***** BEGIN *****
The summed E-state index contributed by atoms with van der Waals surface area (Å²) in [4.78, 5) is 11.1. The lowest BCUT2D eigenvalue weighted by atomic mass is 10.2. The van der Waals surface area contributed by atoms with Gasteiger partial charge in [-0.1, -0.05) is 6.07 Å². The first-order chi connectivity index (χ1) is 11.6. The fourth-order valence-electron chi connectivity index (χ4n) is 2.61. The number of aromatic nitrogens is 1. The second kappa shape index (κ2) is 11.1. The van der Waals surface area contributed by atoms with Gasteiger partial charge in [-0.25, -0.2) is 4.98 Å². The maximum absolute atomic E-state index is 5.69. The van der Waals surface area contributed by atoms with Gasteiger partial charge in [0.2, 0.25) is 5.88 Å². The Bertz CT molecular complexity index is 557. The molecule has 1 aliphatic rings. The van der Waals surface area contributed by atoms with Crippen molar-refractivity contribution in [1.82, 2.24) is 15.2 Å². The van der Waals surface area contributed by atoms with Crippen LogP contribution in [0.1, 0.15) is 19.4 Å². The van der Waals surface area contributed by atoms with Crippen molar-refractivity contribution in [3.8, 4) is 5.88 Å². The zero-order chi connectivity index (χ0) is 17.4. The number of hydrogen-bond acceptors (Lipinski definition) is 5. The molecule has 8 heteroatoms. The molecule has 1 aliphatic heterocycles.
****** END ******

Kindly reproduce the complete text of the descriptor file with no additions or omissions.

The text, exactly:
The summed E-state index contributed by atoms with van der Waals surface area (Å²) in [4.78, 5) is 11.1. The lowest BCUT2D eigenvalue weighted by atomic mass is 10.2. The van der Waals surface area contributed by atoms with Gasteiger partial charge in [-0.1, -0.05) is 6.07 Å². The first-order chi connectivity index (χ1) is 11.6. The fourth-order valence-electron chi connectivity index (χ4n) is 2.61. The number of aromatic nitrogens is 1. The second kappa shape index (κ2) is 11.1. The van der Waals surface area contributed by atoms with Gasteiger partial charge in [-0.25, -0.2) is 4.98 Å². The maximum absolute atomic E-state index is 5.69. The van der Waals surface area contributed by atoms with Gasteiger partial charge in [0.2, 0.25) is 5.88 Å². The Bertz CT molecular complexity index is 557. The molecule has 1 aliphatic rings. The van der Waals surface area contributed by atoms with Crippen molar-refractivity contribution in [1.82, 2.24) is 15.2 Å². The van der Waals surface area contributed by atoms with Crippen LogP contribution in [0.1, 0.15) is 19.4 Å². The van der Waals surface area contributed by atoms with Crippen molar-refractivity contribution in [3.8, 4) is 5.88 Å². The zero-order chi connectivity index (χ0) is 17.4. The number of hydrogen-bond acceptors (Lipinski definition) is 5. The molecule has 8 heteroatoms. The molecule has 1 aliphatic heterocycles.